*Astoria line (via Broadway in Manhattan
*the G train running just a fraction of the the way

To surrender an established north south corridor to local nymbies is not the correct choice.

As one drives on the Belt Parkway in the area of the Queens/Brooklyn border, one sees acres of former landfills being converted to parkland. This parkland is but 10 minutes from those claiming the need for a Queensway park. On the northern end, Forest Park is a true jewel and Flushing Meadow Park is a well used park/international recreation center. (The southern end now reserved for (yes) birds could be converted to parkland for people if needed). NYC got is right on parks and has not retreated.

Mobility needs to be preserved and expanded. If mayoral candidate had vision, this right of way can be providing:
*a route to midtown from central queens and the rockaways
*a midtown-jfk route
*a rail line from southeast queens along the Belt parkway and then up queensway into Manhattan
*a jamaica bypass allowing trains from Valley Stream and east to run along the belt then up queensway before rejoining the main line. This could facilitate the archer avenue IND taking over one of the current LIRR sets of track the go through southeast Queens.

To have the region give up this asset to locals who fear:
*an influx of undesirables
*other quality of life issues

is wrong.

I have previously said that a subway would impact the near by residents (increased property values, increased property taxes, parking issues, noise issues) and that each of these issues should be dealt with as part of the cost of a new rail line. They should not however preclude or new rail line or force it to converted into an under used park.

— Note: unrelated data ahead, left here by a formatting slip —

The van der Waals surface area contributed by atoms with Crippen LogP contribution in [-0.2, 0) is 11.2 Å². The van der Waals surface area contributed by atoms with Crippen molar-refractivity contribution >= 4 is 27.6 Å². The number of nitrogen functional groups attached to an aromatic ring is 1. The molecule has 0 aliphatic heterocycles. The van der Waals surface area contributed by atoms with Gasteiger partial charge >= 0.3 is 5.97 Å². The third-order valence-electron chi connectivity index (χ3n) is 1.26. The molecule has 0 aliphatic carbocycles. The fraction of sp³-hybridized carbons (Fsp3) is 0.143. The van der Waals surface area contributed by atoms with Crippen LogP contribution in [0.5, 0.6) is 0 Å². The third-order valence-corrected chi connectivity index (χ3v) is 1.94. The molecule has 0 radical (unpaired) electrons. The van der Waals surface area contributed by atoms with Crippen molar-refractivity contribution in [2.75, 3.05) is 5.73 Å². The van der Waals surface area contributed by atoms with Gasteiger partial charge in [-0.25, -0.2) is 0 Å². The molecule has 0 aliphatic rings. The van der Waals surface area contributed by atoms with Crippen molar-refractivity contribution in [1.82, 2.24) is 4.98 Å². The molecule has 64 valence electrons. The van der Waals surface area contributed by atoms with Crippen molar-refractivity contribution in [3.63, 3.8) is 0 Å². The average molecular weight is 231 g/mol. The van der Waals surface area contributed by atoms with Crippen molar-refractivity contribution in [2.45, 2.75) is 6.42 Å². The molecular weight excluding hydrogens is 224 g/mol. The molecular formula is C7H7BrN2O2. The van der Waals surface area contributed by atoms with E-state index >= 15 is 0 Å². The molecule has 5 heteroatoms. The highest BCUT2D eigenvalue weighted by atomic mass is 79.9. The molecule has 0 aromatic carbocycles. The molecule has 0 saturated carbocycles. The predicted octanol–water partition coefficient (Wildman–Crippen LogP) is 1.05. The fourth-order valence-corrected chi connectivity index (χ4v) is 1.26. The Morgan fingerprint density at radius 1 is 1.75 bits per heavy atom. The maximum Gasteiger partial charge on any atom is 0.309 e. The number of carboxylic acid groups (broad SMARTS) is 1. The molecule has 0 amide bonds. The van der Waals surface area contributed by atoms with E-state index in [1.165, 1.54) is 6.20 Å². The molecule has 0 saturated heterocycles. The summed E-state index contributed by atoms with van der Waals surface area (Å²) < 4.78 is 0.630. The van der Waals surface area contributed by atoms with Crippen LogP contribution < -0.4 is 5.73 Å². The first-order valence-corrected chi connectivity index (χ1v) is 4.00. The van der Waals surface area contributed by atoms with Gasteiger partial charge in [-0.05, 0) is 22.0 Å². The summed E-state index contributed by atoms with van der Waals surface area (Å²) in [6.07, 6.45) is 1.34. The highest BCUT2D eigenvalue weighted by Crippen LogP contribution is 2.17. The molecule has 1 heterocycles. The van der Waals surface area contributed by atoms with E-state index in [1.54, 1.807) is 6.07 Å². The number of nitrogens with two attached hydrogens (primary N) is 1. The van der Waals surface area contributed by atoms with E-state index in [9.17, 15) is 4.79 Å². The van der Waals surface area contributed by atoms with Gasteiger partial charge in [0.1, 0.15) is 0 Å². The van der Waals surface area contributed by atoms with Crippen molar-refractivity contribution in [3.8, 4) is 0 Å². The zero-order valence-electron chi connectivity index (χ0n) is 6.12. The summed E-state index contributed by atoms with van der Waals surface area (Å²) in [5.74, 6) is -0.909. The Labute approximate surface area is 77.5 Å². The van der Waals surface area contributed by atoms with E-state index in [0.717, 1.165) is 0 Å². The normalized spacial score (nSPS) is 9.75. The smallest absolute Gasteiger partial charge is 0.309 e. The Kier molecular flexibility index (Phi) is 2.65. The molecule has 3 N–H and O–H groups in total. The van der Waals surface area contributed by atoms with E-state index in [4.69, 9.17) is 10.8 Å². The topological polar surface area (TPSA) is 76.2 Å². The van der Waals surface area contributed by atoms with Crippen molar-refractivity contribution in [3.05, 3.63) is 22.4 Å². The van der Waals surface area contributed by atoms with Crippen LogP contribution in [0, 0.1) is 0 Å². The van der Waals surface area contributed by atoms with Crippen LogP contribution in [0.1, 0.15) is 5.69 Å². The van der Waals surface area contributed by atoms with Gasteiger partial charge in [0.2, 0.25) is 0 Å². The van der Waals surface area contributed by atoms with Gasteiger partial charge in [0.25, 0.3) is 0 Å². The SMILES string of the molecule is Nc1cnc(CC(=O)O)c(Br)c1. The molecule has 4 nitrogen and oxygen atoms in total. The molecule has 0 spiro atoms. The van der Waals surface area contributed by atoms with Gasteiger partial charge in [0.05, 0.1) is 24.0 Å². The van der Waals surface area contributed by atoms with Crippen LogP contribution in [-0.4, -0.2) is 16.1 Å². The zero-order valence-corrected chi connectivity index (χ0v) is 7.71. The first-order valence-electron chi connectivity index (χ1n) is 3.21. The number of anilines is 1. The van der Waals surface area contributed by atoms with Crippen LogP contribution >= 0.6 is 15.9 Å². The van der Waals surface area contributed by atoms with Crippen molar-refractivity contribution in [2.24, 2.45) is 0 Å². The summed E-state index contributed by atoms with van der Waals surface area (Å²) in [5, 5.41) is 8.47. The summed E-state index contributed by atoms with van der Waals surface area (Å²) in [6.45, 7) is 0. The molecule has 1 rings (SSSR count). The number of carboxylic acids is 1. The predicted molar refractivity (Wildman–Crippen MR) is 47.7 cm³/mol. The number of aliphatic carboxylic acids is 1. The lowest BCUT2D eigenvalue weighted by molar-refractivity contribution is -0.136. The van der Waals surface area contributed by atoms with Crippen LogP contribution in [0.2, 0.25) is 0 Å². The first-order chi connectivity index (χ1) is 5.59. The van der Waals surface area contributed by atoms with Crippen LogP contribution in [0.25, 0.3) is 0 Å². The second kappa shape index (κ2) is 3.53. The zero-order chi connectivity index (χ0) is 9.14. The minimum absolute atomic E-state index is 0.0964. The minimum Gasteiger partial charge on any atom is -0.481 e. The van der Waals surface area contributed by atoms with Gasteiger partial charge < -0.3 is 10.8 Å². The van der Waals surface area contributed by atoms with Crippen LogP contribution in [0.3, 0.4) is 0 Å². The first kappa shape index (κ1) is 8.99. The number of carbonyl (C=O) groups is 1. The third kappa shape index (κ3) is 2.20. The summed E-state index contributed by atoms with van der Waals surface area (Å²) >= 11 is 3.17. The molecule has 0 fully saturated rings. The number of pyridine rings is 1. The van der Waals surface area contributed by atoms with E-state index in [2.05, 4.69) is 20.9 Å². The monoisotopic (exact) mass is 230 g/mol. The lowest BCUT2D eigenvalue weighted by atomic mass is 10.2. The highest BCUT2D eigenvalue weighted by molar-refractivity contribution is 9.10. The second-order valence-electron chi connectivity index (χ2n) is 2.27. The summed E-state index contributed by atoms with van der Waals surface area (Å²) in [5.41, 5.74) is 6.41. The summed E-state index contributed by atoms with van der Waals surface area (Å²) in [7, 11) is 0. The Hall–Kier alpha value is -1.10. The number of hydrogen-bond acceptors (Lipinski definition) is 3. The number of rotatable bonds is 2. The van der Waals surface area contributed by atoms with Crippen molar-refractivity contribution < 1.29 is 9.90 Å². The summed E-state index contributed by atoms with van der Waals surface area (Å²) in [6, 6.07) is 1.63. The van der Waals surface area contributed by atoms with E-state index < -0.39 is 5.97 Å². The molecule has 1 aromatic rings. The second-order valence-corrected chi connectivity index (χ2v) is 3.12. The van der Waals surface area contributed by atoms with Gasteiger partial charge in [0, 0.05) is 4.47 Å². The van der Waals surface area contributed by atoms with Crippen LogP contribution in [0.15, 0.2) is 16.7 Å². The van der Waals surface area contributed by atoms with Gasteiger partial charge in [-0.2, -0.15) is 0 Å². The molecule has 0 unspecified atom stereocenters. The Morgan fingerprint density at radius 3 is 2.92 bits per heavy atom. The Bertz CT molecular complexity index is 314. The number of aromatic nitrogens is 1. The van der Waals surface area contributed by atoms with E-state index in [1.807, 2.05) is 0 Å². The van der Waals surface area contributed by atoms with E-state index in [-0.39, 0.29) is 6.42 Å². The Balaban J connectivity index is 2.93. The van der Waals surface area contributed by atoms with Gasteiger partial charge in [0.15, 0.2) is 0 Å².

Philip McManus October 29, 2013 - 11:28 pm

The Queens Public Transit Committee is looking to organize a March for better access to jobs, schools and the entire City through the reactivation of the Queens Rockaway Beach Line, Subway or LIRR.

Act now or lose the Queens RBL forever!

Please contact us for more information.
We need volunteers.
Dates to be announced.

We also ask you to







The Queens RBL is only one to six blocks east, travels north/south and parallel to Woodhaven Boulevard, from Penn Station through Central Queens to South Queens.

The Queens RBL took 40 minutes or less to get to Penn Station from Queens.

The Queens RBL, a major traffic corridor, was taken from us by the NIMBYS of Central Queens in 1950, 1962 and till present day.

Stop complaining about being stuck in traffic or on a overcrowded bus. Unite with your fellow commuters.

Don’t spectate…participate.




For more information:
Contact Queens Public Transit Committee






Tell your family and friends and commuters to sign our petitions to support the Reactivation of the Queens Rockaway Beach Line, the New Queens Crosstown, eliminate the toll on the Queens Cross Bay Veterans Memorial Bridge for everyone and expand the Queens Rockaway Ferry:






Philip McManus
Queens Public Transit Committee

For more information.




















marv November 5, 2013 - 5:01 pm

Maybe we can give something to everyone. (A radical idea in the current my way or the highway mentality).

Given that:
*Woodhaven Blvd is a better transit corridor than the Rockaway beach branch
*The Bockaway Beach branch exists now